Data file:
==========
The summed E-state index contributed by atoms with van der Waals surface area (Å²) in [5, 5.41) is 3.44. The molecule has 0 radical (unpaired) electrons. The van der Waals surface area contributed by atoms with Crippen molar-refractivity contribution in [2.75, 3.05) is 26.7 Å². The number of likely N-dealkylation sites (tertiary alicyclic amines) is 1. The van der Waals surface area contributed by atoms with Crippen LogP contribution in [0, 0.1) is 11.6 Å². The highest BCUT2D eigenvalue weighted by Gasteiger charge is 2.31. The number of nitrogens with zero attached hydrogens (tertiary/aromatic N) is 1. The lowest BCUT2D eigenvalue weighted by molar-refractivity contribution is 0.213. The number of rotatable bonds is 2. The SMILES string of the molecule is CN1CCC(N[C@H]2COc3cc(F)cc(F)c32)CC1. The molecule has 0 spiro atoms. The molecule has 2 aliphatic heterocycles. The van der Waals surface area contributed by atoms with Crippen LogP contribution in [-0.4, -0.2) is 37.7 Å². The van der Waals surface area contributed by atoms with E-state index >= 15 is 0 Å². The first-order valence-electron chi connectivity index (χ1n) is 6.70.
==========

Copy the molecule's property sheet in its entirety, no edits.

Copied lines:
The summed E-state index contributed by atoms with van der Waals surface area (Å²) in [5, 5.41) is 3.44. The molecule has 0 radical (unpaired) electrons. The van der Waals surface area contributed by atoms with Crippen molar-refractivity contribution in [2.75, 3.05) is 26.7 Å². The number of likely N-dealkylation sites (tertiary alicyclic amines) is 1. The van der Waals surface area contributed by atoms with Crippen LogP contribution in [0, 0.1) is 11.6 Å². The highest BCUT2D eigenvalue weighted by Gasteiger charge is 2.31. The number of nitrogens with zero attached hydrogens (tertiary/aromatic N) is 1. The lowest BCUT2D eigenvalue weighted by molar-refractivity contribution is 0.213. The number of rotatable bonds is 2. The SMILES string of the molecule is CN1CCC(N[C@H]2COc3cc(F)cc(F)c32)CC1. The molecule has 0 spiro atoms. The molecule has 2 aliphatic heterocycles. The van der Waals surface area contributed by atoms with Crippen LogP contribution in [-0.4, -0.2) is 37.7 Å². The van der Waals surface area contributed by atoms with E-state index >= 15 is 0 Å². The first-order valence-electron chi connectivity index (χ1n) is 6.70.